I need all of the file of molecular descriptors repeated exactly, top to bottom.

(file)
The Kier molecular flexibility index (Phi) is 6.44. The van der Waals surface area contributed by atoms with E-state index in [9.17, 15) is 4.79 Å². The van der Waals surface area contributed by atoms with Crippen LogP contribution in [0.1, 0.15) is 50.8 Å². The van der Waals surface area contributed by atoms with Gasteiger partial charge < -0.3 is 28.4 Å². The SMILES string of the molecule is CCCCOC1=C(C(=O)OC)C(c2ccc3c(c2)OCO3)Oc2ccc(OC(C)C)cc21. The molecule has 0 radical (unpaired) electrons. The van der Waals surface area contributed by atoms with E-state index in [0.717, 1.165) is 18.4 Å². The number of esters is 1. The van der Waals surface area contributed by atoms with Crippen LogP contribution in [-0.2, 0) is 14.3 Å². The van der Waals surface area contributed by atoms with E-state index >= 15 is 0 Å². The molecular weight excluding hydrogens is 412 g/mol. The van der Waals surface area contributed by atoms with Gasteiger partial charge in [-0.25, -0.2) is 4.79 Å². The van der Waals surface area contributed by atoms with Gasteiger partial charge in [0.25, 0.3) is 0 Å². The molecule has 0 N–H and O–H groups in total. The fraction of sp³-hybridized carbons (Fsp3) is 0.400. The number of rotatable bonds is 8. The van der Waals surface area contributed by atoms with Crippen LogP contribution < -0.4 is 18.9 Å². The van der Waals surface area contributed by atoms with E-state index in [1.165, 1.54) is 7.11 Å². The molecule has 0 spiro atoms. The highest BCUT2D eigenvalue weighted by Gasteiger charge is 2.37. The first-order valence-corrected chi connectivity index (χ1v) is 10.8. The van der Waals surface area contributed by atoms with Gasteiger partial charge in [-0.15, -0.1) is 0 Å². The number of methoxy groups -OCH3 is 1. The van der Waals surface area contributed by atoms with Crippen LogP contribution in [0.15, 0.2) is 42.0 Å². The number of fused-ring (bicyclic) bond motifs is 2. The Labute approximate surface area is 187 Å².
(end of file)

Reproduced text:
The Kier molecular flexibility index (Phi) is 6.44. The van der Waals surface area contributed by atoms with E-state index in [9.17, 15) is 4.79 Å². The van der Waals surface area contributed by atoms with Crippen LogP contribution in [0.1, 0.15) is 50.8 Å². The van der Waals surface area contributed by atoms with Gasteiger partial charge < -0.3 is 28.4 Å². The SMILES string of the molecule is CCCCOC1=C(C(=O)OC)C(c2ccc3c(c2)OCO3)Oc2ccc(OC(C)C)cc21. The molecule has 0 radical (unpaired) electrons. The van der Waals surface area contributed by atoms with E-state index in [0.717, 1.165) is 18.4 Å². The number of esters is 1. The van der Waals surface area contributed by atoms with Crippen LogP contribution in [-0.2, 0) is 14.3 Å². The van der Waals surface area contributed by atoms with E-state index >= 15 is 0 Å². The molecular weight excluding hydrogens is 412 g/mol. The van der Waals surface area contributed by atoms with Gasteiger partial charge in [-0.25, -0.2) is 4.79 Å². The van der Waals surface area contributed by atoms with Gasteiger partial charge in [0.25, 0.3) is 0 Å². The molecule has 0 N–H and O–H groups in total. The fraction of sp³-hybridized carbons (Fsp3) is 0.400. The number of rotatable bonds is 8. The van der Waals surface area contributed by atoms with Crippen LogP contribution < -0.4 is 18.9 Å². The van der Waals surface area contributed by atoms with E-state index in [1.165, 1.54) is 7.11 Å². The molecule has 0 spiro atoms. The highest BCUT2D eigenvalue weighted by Gasteiger charge is 2.37. The first-order valence-corrected chi connectivity index (χ1v) is 10.8. The van der Waals surface area contributed by atoms with Gasteiger partial charge in [-0.15, -0.1) is 0 Å². The number of methoxy groups -OCH3 is 1. The van der Waals surface area contributed by atoms with Crippen LogP contribution in [0.15, 0.2) is 42.0 Å². The number of fused-ring (bicyclic) bond motifs is 2. The Labute approximate surface area is 187 Å².